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Online betting gives clues to who may win the Nobel Prize in literature


The Nobel Prize in literature is set to be announced later this morning. Who will be hailed as the world's greatest writer is, well, anyone's guess. Wild speculations abound. And NPR's Andrew Limbong brings us this report.

ANDREW LIMBONG, BYLINE: As highfalutin as the Nobel Prize in literature might seem, it's always funny that when this time of year rolls around, the place literature lovers turn to to get a sense of who's up for the award is online betting. And right now, if you wanted to put down some money, the odds are favoring writers such as the Chinese experimentalist Can Xue, the mystical Norwegian writer Jon Fosse, the widely celebrated Japanese author Haruki Murakami. There's also the reclusive Australian writer Gerald Murnane. One of the few American names being tossed about is Thomas Pynchon, another famous recluse. Not looking good for the reporter that's got to try and call one of these writers up if they win. But besides betting odds, the only other thing we really have to go on is the taste of the Nobel Prize Committee. And lately, one theme has been recurring among the winners.


ANNIE ERNAUX: (Speaking French).

LIMBONG: Last year's winner, Annie Ernaux, was awarded for uncovering, quote, "the roots, estrangements and collective restraints of personal memory." Her work uses her own history to examine feminism, relationships and sexual politics. In her lecture to the Nobel Committee last year, she said...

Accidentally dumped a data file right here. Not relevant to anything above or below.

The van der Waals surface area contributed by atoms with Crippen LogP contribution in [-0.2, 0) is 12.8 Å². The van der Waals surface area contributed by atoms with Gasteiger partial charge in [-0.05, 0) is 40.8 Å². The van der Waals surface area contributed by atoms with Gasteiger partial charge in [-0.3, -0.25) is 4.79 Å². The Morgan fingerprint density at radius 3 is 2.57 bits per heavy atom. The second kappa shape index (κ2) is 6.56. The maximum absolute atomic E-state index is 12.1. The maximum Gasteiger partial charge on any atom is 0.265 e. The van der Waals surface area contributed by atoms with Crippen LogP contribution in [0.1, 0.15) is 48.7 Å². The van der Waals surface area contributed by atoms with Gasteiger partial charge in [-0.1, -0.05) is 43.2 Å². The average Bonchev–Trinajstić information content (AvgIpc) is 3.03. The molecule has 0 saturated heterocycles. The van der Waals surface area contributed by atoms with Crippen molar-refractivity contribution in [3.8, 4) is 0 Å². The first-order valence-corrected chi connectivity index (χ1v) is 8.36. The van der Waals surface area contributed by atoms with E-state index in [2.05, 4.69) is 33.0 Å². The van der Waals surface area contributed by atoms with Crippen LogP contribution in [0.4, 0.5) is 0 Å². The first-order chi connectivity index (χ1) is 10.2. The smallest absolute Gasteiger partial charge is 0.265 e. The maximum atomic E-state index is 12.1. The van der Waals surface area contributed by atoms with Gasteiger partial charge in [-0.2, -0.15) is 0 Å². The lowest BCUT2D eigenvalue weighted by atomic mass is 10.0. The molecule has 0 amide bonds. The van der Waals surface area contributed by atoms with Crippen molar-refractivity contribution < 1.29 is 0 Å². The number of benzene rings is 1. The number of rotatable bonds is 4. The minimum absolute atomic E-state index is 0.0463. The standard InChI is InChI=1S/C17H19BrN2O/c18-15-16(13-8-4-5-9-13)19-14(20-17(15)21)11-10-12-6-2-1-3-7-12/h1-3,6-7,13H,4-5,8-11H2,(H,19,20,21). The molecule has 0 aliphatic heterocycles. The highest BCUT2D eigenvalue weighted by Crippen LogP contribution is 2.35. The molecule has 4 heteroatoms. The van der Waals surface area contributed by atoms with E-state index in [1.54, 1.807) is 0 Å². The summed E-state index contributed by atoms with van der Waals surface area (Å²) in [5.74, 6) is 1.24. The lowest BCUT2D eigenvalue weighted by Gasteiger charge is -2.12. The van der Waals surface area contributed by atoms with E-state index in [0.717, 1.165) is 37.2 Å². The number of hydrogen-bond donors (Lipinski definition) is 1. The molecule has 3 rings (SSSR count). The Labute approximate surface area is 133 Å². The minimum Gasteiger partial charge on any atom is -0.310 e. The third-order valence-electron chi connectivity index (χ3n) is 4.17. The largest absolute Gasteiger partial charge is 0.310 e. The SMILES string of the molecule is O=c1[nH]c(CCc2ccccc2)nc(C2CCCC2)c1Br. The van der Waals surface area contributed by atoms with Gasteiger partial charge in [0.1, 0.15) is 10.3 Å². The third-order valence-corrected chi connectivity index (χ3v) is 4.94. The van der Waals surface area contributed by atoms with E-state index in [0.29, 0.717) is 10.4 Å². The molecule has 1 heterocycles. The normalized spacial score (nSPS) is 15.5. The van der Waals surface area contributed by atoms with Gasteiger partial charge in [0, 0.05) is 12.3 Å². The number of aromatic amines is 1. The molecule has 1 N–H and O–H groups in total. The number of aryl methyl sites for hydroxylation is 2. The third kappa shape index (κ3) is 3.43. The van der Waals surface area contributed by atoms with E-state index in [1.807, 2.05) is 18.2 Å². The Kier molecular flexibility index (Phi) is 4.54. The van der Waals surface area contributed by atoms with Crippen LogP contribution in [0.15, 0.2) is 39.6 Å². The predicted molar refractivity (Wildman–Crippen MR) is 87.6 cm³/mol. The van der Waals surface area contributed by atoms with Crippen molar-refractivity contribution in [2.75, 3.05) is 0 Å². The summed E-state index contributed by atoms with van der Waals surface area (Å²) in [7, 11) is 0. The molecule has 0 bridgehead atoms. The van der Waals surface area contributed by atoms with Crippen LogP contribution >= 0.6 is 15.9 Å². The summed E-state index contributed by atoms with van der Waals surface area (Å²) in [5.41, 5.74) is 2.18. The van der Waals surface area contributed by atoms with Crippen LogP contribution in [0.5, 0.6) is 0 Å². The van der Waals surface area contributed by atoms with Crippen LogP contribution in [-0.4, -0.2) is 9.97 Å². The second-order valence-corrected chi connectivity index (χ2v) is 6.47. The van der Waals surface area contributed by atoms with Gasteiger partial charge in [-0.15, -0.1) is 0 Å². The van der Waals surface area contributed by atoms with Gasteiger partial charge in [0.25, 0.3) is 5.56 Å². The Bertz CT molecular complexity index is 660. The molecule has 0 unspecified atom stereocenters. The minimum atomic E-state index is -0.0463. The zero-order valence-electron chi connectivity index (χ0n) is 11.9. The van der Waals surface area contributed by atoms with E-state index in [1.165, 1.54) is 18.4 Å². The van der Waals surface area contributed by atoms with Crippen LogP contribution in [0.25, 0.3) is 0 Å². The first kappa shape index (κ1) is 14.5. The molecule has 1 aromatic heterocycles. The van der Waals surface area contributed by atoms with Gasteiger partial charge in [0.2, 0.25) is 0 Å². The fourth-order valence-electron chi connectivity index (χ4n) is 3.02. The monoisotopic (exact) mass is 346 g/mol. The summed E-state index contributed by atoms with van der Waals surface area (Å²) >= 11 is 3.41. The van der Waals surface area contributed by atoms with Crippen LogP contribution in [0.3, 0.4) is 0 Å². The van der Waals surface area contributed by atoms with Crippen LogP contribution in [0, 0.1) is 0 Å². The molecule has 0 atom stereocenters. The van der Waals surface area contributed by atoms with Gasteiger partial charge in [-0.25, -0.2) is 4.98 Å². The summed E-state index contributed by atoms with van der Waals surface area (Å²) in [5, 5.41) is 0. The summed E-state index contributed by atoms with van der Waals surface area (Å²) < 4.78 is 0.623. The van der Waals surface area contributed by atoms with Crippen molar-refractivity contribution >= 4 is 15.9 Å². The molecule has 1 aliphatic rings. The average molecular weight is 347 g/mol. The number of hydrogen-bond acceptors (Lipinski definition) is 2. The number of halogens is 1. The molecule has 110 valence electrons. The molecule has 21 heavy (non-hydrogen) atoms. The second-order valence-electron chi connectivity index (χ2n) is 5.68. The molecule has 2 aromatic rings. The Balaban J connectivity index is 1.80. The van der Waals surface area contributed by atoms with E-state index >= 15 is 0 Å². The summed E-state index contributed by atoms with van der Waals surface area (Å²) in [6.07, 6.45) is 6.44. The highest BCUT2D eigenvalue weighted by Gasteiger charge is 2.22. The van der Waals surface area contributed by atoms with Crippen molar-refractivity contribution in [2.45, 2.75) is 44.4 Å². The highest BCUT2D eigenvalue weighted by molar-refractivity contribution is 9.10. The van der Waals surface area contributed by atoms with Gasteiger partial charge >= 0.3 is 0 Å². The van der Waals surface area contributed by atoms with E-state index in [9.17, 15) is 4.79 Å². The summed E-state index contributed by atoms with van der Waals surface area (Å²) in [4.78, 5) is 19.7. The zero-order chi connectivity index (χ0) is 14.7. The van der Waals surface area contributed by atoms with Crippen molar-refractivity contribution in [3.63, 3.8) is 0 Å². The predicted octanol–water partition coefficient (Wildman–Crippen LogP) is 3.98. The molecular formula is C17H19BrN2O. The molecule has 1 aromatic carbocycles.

ERNAUX: (Speaking French).

LIMBONG: This is from the translation provided by the Nobel website. Quote, "this is how I conceived my commitment to writing, which does not consist of writing for a category of readers but in writing from my experience as a woman and an immigrant of the interior and from my longer and longer memory of the years I have lived and from the present and endless provider of the images and words of others." The year before that, Abdulrazak Gurnah was awarded for his writings about the memories of migration and colonization. When Gurnah was 18, he fled his hometown of Zanzibar after revolutionaries overthrew the government. And in his Nobel lecture, Gurnah spoke about returning home after living in England.


ABDULRAZAK GURNAH: I walked through the streets of the town I grew up in and saw the degradation of things and places and people who live on, grizzled and toothless and in fear of losing the memory of the past. It became necessary to make an effort to preserve that memory, to write about what was there, to retrieve the moments and the stories people lived by.

LIMBONG: With the exception of the poet Louise Gluck, all the writers since Bob Dylan won in 2016 talk about memory in some form or another in their Nobel lectures, how time refracts the stories we tell ourselves and how important it is to get those stories out there. But even Gluck has a poetry collection called "Faithful And Virtuous Night" that has multiple poems about nothingness, a lack of legacy, about forgetting, which is to say, it's about remembering. One poem titled "The Past" ends like this. (Reading) It is my mother's voice you hear, or is it only the sound that the trees make when the air passes through them? Because what sound would it make, passing through nothing? Andrew Limbong, NPR News.

(SOUNDBITE OF PLACEBO'S "H.K. FAREWELL") Transcript provided by NPR, Copyright NPR.

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Andrew Limbong is a reporter for NPR's Arts Desk, where he does pieces on anything remotely related to arts or culture, from streamers looking for mental health on Twitch to Britney Spears' fight over her conservatorship. He's also covered the near collapse of the live music industry during the coronavirus pandemic. He's the host of NPR's Book of the Day podcast and a frequent host on Life Kit.